As part of India's attempt to reach every potential voter, a team of 10 election officials were required to travel for two days along unpaved roads through the last remaining habitat of the endangered Asiatic lion to collect one vote. Mahant Haridas Udaseen, a 42-year-old Hindu monk, is its only inhabitant of the remote precinct, which is located in the Gir forest. Although Udaseen showed up before lunch to cast his ballot, rules required the election workers to stay until the country's polls officially closed that evening. "In a democracy, every single person is important," said Padhiyar Sursinh, the election officer who dispatched the crew. Udaseen was an enthusiastic voter: "I am loving the attention that I am getting as a lone voter in the forest," he said.

An awesome deal

When a pair of 18k gold diamond earrings from Cartier popped up on the Instagram feed of Rogelio Villarreal, 27, of Tamaulipas, Mexico, he couldn't resist: They were priced at just $13. "I swear I broke out in a cold sweat," Villarreal said, according to the New York Times. He ordered two pairs, but Cartier tried to cancel the order. A Cartier representative called him and said the earrings were supposed to be listed at $13,000 "and that because of the inconvenience, they would give me a gift," he said — a bottle of champagne and a leather Cartier item. Instead, Villarreal complained to Mexico's Office of the Federal Prosecutor for the Consumer. Ahead of a scheduled hearing in early May, Cartier contacted Villarreal and said the earrings would be delivered.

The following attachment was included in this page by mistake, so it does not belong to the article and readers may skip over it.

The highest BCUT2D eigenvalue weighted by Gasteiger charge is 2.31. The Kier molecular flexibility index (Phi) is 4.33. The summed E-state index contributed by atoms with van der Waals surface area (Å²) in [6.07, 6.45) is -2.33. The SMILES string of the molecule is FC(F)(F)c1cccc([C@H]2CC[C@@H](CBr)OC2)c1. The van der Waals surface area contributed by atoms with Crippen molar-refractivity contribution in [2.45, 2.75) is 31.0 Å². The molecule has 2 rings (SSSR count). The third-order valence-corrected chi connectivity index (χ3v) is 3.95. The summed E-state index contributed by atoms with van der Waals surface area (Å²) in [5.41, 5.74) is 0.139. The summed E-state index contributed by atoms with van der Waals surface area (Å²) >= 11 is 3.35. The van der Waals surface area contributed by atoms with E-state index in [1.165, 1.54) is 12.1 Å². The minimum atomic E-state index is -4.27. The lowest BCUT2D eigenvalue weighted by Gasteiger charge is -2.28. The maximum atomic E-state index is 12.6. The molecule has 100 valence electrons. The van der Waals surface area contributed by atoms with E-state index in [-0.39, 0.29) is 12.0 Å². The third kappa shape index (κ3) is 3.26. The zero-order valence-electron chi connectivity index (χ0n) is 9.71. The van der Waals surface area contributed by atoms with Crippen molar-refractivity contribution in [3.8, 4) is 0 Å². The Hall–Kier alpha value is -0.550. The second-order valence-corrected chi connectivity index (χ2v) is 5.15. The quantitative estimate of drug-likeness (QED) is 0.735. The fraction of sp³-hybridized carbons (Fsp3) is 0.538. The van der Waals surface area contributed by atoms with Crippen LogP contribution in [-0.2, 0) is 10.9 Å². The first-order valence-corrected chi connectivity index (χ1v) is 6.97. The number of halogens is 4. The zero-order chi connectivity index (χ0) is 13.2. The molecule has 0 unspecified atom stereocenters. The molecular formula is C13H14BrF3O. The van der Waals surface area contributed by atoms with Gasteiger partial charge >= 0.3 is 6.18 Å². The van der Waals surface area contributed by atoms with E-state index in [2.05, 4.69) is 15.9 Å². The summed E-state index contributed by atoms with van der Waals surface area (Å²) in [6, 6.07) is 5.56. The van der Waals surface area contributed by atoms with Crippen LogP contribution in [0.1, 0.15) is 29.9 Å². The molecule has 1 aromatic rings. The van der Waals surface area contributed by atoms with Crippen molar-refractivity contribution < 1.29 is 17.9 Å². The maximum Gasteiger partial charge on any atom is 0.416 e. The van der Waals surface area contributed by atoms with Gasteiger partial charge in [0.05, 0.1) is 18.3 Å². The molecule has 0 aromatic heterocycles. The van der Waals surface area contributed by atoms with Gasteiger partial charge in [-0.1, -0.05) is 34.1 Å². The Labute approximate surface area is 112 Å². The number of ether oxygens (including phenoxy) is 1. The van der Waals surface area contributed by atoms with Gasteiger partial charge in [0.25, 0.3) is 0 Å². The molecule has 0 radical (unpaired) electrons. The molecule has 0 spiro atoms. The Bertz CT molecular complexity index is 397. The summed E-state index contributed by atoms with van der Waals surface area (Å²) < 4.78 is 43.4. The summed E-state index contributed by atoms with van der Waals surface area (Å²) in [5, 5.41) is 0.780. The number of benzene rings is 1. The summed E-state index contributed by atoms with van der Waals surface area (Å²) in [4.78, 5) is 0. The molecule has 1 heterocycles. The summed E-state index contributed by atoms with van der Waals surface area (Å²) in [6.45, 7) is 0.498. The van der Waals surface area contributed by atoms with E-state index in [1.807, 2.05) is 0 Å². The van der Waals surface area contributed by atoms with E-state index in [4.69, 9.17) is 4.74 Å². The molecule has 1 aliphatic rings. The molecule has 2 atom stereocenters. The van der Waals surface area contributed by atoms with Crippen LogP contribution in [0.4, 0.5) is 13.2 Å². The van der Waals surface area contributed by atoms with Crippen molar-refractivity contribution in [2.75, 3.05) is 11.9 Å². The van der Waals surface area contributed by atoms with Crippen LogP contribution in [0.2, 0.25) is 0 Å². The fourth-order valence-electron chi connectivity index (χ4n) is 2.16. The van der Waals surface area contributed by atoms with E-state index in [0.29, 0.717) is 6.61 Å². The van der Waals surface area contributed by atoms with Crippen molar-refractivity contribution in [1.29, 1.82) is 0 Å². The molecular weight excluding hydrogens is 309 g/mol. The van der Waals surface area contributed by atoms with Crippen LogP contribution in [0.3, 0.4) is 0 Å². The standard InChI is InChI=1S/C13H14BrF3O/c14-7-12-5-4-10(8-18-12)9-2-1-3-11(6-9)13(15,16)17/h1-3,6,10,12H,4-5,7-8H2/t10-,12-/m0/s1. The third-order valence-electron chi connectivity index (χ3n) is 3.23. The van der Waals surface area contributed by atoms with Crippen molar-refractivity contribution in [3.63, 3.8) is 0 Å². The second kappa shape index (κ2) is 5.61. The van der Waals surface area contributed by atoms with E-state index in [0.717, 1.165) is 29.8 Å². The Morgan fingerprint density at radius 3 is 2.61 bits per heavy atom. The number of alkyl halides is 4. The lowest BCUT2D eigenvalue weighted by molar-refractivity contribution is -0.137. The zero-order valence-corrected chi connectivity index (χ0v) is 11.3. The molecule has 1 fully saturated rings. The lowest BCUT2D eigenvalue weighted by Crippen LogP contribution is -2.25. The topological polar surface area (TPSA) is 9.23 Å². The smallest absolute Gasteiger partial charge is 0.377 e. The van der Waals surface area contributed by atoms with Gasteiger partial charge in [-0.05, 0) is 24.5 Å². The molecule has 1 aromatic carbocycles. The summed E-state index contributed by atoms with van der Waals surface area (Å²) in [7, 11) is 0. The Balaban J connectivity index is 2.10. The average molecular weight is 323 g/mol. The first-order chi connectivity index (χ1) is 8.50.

Speed art

Rajacenna van Dam, an artist in Vlaardingen, the Netherlands, is capturing the attention of the art world with her approach to her work, AFP reported. The 31-year-old said she originally taught herself to paint with both hands, "to go quicker." When someone challenged her to try painting with her feet, she accepted. Her social media fame has come from painting 10 pictures at once using both her hands and feet. "Doing all this at the same time gives me a sort of feeling of meditation," van Dam said. Her paintings sell for up to $13,000, and she says only she can tell which ones were painted with which limbs. Her talent is more than a party trick; neurologist Onur Gunturkun revealed that a brain scan showed "the left and right sides of her brain are three times more connected than average."

Prostitutes' rights

Belgium is the first country in the world to approve a labor law for employment contracts for sex workers, Yahoo! News reported. To wit: Health insurance, pensions, unemployment and family benefits, holidays and maternity leave are all covered. A pimp can ask for intervention by a government mediator if a prostitute refuses a client more than 10 times over six months but cannot fire the worker. Pimps must have a registered office and apply for approval before they can open for business. "With this model, Belgium is really demonstrating that it aims to protect sex workers, regardless of any moral judgments about the profession people may have," said Daan Bauwens, a spokesman for the sex workers' union in Belgium.

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